Exploring the Effects of Various Wavelengths of Light on Plant Growth Rate

Caleb Jones, Dallas Hayes, Thomas Hess, Kaytlyn Goodwin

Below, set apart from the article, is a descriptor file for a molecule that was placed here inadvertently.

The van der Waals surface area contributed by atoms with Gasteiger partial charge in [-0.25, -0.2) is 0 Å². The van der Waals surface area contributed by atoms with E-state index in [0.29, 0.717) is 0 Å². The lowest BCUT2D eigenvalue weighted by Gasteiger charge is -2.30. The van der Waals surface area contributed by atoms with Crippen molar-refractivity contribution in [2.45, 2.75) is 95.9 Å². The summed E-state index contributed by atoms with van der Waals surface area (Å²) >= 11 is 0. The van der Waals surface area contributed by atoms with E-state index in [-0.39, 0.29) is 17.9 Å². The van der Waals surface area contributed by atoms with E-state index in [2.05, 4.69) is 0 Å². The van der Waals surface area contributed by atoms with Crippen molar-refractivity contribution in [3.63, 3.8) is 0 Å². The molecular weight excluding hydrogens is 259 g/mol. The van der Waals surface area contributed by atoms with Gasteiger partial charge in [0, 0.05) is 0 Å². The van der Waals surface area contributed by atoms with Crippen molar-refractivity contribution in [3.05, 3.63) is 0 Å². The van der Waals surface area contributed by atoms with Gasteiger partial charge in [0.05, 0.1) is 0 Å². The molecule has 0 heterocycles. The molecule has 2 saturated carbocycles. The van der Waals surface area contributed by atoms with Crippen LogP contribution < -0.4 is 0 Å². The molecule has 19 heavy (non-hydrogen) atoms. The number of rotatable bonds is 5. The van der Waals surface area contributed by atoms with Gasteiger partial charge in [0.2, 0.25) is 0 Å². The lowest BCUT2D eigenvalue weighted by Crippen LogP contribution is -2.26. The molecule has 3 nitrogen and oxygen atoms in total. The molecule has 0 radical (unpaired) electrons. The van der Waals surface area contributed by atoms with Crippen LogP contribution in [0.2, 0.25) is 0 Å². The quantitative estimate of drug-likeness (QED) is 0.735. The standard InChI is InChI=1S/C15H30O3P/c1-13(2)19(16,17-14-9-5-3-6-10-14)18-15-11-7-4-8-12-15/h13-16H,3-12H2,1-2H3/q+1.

In this experiment we set about answering the question of what growing conditions can yield the greatest amount of carbohydrates, so that the amount of plastic that can be made from a given plant is maximized. To help determine this we decided to test how various wavelengths of light affect plant growth when the plants are exposed to just one color while it grows. Our hypothesis is that green plants will grow better in virtually every other wavelength than green, because green is not being absorbed by the green plant; this is evidenced by the fact that the plant itself appears green. We set about answering this question by growing plants over the course of 21 days, with our plants in three groups. Each group was placed under a different wavelength of light. We measured six different properties of the plants twice a week over the course of the 21 days; height, number of nodes, number of leaves, stem diameter, length of the first leaf, and width of the first leaf. The implication of our study is that urban plant growers using artificial light can maximize their plant yield, and thus make the maximum amount of plastics from a given plant.

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